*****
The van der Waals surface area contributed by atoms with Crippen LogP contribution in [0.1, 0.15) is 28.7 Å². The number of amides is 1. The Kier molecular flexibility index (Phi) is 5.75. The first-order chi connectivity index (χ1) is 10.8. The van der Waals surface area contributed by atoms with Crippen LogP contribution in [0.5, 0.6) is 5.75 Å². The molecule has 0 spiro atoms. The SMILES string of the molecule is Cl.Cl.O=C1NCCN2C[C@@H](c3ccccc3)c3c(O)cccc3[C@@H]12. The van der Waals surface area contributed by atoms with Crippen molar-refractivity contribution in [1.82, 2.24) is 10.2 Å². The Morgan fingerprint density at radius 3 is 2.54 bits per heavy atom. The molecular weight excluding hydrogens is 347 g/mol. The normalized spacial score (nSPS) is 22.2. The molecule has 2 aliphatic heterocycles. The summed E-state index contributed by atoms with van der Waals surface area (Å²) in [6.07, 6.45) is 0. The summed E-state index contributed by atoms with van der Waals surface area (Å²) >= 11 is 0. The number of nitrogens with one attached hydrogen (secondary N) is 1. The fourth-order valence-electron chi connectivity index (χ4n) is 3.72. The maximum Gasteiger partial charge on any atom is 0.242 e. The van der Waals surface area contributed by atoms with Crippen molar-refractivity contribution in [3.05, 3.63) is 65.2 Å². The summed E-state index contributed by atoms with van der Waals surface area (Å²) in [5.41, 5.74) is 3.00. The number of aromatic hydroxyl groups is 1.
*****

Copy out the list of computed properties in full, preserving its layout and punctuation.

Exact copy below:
The van der Waals surface area contributed by atoms with Crippen LogP contribution in [0.1, 0.15) is 28.7 Å². The number of amides is 1. The Kier molecular flexibility index (Phi) is 5.75. The first-order chi connectivity index (χ1) is 10.8. The van der Waals surface area contributed by atoms with Crippen LogP contribution in [0.5, 0.6) is 5.75 Å². The molecule has 0 spiro atoms. The SMILES string of the molecule is Cl.Cl.O=C1NCCN2C[C@@H](c3ccccc3)c3c(O)cccc3[C@@H]12. The van der Waals surface area contributed by atoms with Crippen molar-refractivity contribution in [1.82, 2.24) is 10.2 Å². The Morgan fingerprint density at radius 3 is 2.54 bits per heavy atom. The molecular weight excluding hydrogens is 347 g/mol. The normalized spacial score (nSPS) is 22.2. The molecule has 2 aliphatic heterocycles. The summed E-state index contributed by atoms with van der Waals surface area (Å²) in [6.07, 6.45) is 0. The summed E-state index contributed by atoms with van der Waals surface area (Å²) >= 11 is 0. The number of nitrogens with one attached hydrogen (secondary N) is 1. The fourth-order valence-electron chi connectivity index (χ4n) is 3.72. The maximum Gasteiger partial charge on any atom is 0.242 e. The van der Waals surface area contributed by atoms with Crippen molar-refractivity contribution in [3.05, 3.63) is 65.2 Å². The summed E-state index contributed by atoms with van der Waals surface area (Å²) in [5.41, 5.74) is 3.00. The number of aromatic hydroxyl groups is 1.